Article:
A personal development

I’m currently studying for a Professional Certificate in FinTech (Financial Technology, which includes crytocurrencies and blockchain) with the University of Hong Kong.

I plan to take what I learn and teach it to my money management students in the ECA.

Finance and the way we use money is changing rapidly, and teachers everywhere would do well to skill up.

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Tips for Organising Homework

An article by Richard James Rogers (Author of The Quick Guide to Classroom Management)

Illustrated by Pop Sutthiya Lertyongphati 

I was very excited when I handed my homework to her. I was 16-years-old and a very keen GCSE Science student. 

That piece of Chemistry homework took me ages to complete – a good few hours if I remember correctly. I really tried hard to write the displacement reactions neatly and clearly, and in a different colour to the explanations. 

Explaining

I knew my Chemistry teacher would be impressed, and I really wanted to impress her. I think that as a teacher almost two-decades later, I am mindful of the fact that my students look-up to me, and they want to impress me. 

That gives me a huge task (I won’t say ‘burden’, because it’s not a burden): the task of being responsible and caring enough to give my students the feedback they deserve, in a timely manner.

With UKEdChat

I waited weeks and weeks for that Chemistry homework to get back to me. Finally I summoned up enough courage to ask her where it was. 

“Oh, I am sorry, Richard. I completely forgot about it. I’ll get it back to you pronto.”

She was honest, and I respected her for that. When it did finally get back to me, she added to the written feedback (which I can’t fully remember, if I’m honest) with “Richard, I could tell that you put a lot of time and effort into that work.”

That felt good. 

award

Juggling many things at once

Looking back on those bright and happy days as a teenager I can now see what my Chemistry teacher was suffering with – she was clearly very busy with a number of different things and my homework was low on her list of priorities at that time.

I don’t blame her or condemn her for that at all.

I’ve found myself in the same situation many times in the past, and it was all because I wasn’t organised. Here are the key mistakes I would make in my first ten years (yes, ten – it was slow learning curve!) of teaching:

  • I would give homework to different classes on random days each week. So, for example, Year 8 Science would get homework on a Monday one week, then on a Tuesday the week after, then maybe on a Thursday the week after that.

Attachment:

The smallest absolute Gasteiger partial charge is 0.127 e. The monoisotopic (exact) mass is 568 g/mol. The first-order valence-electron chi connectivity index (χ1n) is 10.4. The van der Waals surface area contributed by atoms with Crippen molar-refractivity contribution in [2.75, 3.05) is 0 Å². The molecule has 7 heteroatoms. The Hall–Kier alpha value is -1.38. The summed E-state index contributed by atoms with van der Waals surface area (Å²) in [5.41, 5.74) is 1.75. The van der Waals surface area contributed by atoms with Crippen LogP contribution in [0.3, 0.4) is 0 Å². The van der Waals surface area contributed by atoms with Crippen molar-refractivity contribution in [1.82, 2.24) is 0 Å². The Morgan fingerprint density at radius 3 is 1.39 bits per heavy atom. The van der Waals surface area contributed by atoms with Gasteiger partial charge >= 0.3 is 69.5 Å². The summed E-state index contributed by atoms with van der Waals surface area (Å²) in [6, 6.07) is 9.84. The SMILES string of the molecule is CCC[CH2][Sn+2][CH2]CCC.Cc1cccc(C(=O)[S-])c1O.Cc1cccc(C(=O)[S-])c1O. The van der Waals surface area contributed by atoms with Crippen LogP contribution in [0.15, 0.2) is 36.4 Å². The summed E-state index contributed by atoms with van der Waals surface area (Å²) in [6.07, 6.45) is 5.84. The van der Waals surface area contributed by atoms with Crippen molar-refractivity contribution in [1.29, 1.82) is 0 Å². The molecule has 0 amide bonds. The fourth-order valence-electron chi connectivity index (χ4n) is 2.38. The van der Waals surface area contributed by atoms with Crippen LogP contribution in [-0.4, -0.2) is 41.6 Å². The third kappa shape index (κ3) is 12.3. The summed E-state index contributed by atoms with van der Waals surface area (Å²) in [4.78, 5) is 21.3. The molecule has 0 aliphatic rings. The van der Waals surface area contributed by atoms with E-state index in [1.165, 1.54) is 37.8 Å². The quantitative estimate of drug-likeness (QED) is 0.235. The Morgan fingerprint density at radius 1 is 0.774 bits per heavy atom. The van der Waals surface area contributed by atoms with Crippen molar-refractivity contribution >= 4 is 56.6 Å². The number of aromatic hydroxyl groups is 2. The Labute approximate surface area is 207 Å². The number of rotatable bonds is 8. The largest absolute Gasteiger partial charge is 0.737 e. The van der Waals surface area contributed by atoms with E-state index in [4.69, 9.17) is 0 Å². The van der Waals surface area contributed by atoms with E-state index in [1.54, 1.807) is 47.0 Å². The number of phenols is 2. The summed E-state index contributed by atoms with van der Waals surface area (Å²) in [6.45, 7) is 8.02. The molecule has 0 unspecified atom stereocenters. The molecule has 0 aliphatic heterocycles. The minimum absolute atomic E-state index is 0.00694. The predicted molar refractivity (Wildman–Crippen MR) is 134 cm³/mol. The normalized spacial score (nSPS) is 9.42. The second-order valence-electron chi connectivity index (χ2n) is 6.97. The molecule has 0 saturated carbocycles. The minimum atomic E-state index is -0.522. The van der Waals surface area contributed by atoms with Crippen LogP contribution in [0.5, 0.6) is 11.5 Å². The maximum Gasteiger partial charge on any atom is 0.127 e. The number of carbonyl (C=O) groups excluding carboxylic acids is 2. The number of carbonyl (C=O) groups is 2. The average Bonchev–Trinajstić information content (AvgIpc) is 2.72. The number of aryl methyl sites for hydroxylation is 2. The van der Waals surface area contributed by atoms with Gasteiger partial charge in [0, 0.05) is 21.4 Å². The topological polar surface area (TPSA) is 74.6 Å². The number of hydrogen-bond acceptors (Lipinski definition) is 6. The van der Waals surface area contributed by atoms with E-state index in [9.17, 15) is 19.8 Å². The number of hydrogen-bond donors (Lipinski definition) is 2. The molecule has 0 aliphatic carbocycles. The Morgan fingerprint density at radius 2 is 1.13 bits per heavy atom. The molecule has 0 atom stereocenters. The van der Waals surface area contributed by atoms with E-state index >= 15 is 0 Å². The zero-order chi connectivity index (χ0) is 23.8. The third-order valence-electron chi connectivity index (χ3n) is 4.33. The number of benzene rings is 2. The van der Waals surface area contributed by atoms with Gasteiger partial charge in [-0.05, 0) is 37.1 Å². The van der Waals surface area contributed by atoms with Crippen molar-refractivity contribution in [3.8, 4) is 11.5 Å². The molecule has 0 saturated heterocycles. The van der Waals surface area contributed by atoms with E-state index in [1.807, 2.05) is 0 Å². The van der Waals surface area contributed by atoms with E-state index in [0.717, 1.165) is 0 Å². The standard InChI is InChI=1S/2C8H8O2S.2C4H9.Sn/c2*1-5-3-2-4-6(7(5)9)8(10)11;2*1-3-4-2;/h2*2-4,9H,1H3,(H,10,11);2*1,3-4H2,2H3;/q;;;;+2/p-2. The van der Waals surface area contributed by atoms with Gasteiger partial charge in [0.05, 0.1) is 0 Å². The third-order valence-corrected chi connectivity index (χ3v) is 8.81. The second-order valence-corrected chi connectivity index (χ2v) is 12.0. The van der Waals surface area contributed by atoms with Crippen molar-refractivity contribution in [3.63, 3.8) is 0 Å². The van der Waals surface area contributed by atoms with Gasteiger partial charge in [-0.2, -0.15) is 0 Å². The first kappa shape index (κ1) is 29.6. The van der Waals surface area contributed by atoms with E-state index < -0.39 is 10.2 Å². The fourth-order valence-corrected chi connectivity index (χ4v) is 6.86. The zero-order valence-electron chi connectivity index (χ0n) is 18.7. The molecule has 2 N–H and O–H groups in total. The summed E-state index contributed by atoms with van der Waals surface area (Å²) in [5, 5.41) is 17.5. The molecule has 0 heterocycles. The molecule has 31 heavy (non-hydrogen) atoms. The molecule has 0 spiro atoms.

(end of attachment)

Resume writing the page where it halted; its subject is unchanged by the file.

• Since I was setting homework on random days each week, I would receive it back randomly too. This would mean that I would have ‘cluster’ days when I would get back, say, four classes of homework in a single day.
  • The net effect was that I couldn’t mark it as quickly or as effectively as I really wanted to, and on some days I would stay at school very late to mark it all

So, what’s the solution to all of this chaos? Well, today, I can very happily say to you that I no longer have problems with marking and returning homework. In fact, I’m almost astonished to say that it has even become an enjoyable process!

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So what are these four strategies? Let’s explore them together now.

Strategy #1: Create and implement a homework setting, marking and returning timetable

Sounds obvious doesn’t it? It wasn’t obvious to me for a very long time (granted: I am slow at learning certain things!).

Many schools will have a homework ‘timetable’ in place, but this normally only extends to the setting of homework. Even if you follow that timetable, you still need a schedule in place for the marking and returning of that homework.

always learn

And that’s another point I must make: if your school has a homework timetable in place, then please follow it! I know I’ve been very relaxed about this at certain points in my career, but I now realize that that strategy didn’t help me or my students: they would find themselves overwhelmed with homework on certain days because their teachers didn’t follow the timetable.

Here is my current setting, marking, receiving and returning timetable:

Homework setting, marking and receiving timetable

Feel free to download and enlarge the above picture and share it with colleagues if you wish. 

Strategy #2: Use Learning Journals

Learning Journals are a form of ‘recurring’ homework and are very powerful because:

  • They quickly build routines into your students’ lives
  • They reinforce the importance of constant revision, reflection and reviewing of work done in class
  • The are cumulative, and provide a record of the work done by the student to-date
  • They provide an excellent revision resource prior to exams